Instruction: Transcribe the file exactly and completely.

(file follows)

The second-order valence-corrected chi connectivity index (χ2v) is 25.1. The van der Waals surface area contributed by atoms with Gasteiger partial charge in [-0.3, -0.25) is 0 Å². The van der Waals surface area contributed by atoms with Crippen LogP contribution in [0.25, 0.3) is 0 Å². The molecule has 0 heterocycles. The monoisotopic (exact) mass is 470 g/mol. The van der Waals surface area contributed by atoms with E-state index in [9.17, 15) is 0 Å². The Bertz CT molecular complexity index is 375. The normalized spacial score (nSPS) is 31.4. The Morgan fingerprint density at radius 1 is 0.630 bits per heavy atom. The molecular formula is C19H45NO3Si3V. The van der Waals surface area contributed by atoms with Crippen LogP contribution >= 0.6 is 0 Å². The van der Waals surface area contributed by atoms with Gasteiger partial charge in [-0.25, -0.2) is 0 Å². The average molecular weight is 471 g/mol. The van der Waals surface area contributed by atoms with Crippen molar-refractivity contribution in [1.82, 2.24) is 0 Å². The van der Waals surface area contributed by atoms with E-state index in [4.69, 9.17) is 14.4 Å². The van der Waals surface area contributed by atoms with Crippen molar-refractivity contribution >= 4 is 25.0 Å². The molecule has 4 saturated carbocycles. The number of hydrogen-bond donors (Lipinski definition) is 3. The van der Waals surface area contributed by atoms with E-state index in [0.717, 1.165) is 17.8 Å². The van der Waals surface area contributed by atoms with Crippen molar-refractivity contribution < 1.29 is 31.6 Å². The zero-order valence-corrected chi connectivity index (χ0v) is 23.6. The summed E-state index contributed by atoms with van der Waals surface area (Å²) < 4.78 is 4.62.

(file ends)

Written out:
The second-order valence-corrected chi connectivity index (χ2v) is 25.1. The van der Waals surface area contributed by atoms with Gasteiger partial charge in [-0.3, -0.25) is 0 Å². The van der Waals surface area contributed by atoms with Crippen LogP contribution in [0.25, 0.3) is 0 Å². The molecule has 0 heterocycles. The monoisotopic (exact) mass is 470 g/mol. The van der Waals surface area contributed by atoms with E-state index in [9.17, 15) is 0 Å². The Bertz CT molecular complexity index is 375. The normalized spacial score (nSPS) is 31.4. The Morgan fingerprint density at radius 1 is 0.630 bits per heavy atom. The molecular formula is C19H45NO3Si3V. The van der Waals surface area contributed by atoms with Crippen LogP contribution >= 0.6 is 0 Å². The van der Waals surface area contributed by atoms with Gasteiger partial charge in [-0.25, -0.2) is 0 Å². The average molecular weight is 471 g/mol. The van der Waals surface area contributed by atoms with Crippen molar-refractivity contribution in [1.82, 2.24) is 0 Å². The van der Waals surface area contributed by atoms with E-state index in [4.69, 9.17) is 14.4 Å². The van der Waals surface area contributed by atoms with Crippen molar-refractivity contribution >= 4 is 25.0 Å². The molecule has 4 saturated carbocycles. The number of hydrogen-bond donors (Lipinski definition) is 3. The van der Waals surface area contributed by atoms with E-state index in [0.717, 1.165) is 17.8 Å². The van der Waals surface area contributed by atoms with Crippen molar-refractivity contribution < 1.29 is 31.6 Å². The zero-order valence-corrected chi connectivity index (χ0v) is 23.6. The summed E-state index contributed by atoms with van der Waals surface area (Å²) < 4.78 is 4.62.